The most popular among Teens are YouTube (85%), Instagram (72%) and Snapchat (69%). "Back then, teens' social media use mostly revolved around Facebook". Facebook, meanwhile, was only used by 51-percent of the teens surveyed, and only 10-percent of them say they use it most often.
Google+ and Vine, which were used by 33 percent and 24 percent of teens respectively in the 2014-15 survey, weren't even included in the latest report.
However, 10 percent of respondents said Facebook was the social network they used the most. The world's largest social network has finally been eclipsed in popularity by YouTube, Snapchat and Facebook-owned Instagram.
It was a 20 percent jump for Instagram, which is owned by Facebook, and a 28 percent pop for Snapchat.
The numbers of teens who use Twitter (32%) and Tumblr (14%) are largely unchanged compared to the results found in 2015. Hispanic teens also reported higher levels of internet usage, with 54% saying they use the internet on a near-constant basis.
Additionally, 95 percent of teens have access to or own a smartphone and 45 percent were online nearly constantly.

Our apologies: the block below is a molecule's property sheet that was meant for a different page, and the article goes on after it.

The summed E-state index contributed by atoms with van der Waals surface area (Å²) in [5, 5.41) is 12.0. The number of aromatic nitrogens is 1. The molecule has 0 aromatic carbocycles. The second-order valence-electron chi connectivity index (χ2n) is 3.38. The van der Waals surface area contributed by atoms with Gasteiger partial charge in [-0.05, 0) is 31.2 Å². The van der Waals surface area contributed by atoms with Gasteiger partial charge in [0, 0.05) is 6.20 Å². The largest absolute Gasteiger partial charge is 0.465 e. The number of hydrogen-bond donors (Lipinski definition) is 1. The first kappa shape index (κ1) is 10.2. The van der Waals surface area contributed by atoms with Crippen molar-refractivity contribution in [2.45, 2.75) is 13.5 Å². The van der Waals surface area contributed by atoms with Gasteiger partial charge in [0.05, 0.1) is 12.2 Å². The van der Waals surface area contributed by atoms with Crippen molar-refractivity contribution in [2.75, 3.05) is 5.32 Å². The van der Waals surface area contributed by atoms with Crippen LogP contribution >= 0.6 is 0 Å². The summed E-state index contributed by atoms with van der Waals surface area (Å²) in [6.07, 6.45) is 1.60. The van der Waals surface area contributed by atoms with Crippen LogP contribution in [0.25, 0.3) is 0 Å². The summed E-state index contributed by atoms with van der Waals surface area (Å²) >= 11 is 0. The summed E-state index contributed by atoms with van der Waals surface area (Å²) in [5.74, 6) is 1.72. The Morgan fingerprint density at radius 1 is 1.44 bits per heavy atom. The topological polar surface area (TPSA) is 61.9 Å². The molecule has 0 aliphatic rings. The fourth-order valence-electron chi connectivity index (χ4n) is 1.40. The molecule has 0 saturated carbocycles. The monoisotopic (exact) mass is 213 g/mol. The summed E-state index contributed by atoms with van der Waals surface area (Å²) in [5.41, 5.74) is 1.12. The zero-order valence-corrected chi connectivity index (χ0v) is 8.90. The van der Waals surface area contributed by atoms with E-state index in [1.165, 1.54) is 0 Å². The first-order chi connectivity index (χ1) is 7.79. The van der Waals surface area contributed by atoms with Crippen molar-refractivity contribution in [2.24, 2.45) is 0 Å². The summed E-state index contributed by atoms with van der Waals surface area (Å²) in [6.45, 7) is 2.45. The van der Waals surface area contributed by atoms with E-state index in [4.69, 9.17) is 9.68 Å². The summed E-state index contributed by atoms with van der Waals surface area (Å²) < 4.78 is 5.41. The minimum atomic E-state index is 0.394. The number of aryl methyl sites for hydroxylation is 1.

The survey also found there is no clear consensus among teenagers about the effect that social media has on the lives of young people today. More access to smartphones has fueled more persistent online activities, researchers said. In households with an annual income of $75,000 or more per year, 96 percent of teens say they have access to a computer at home.
The survey comes right after what is probably the most visible example of how teens use social media to date: the viral response to the deadly school shooting in Parkland, Florida.
Adults tend to talk about the negatives of teen social media use in terms of addiction. About 45% believe social media has neither a positive nor a negative effect on people their age. In 2018, the percentage was 45 percent, up 21 points from three years ago.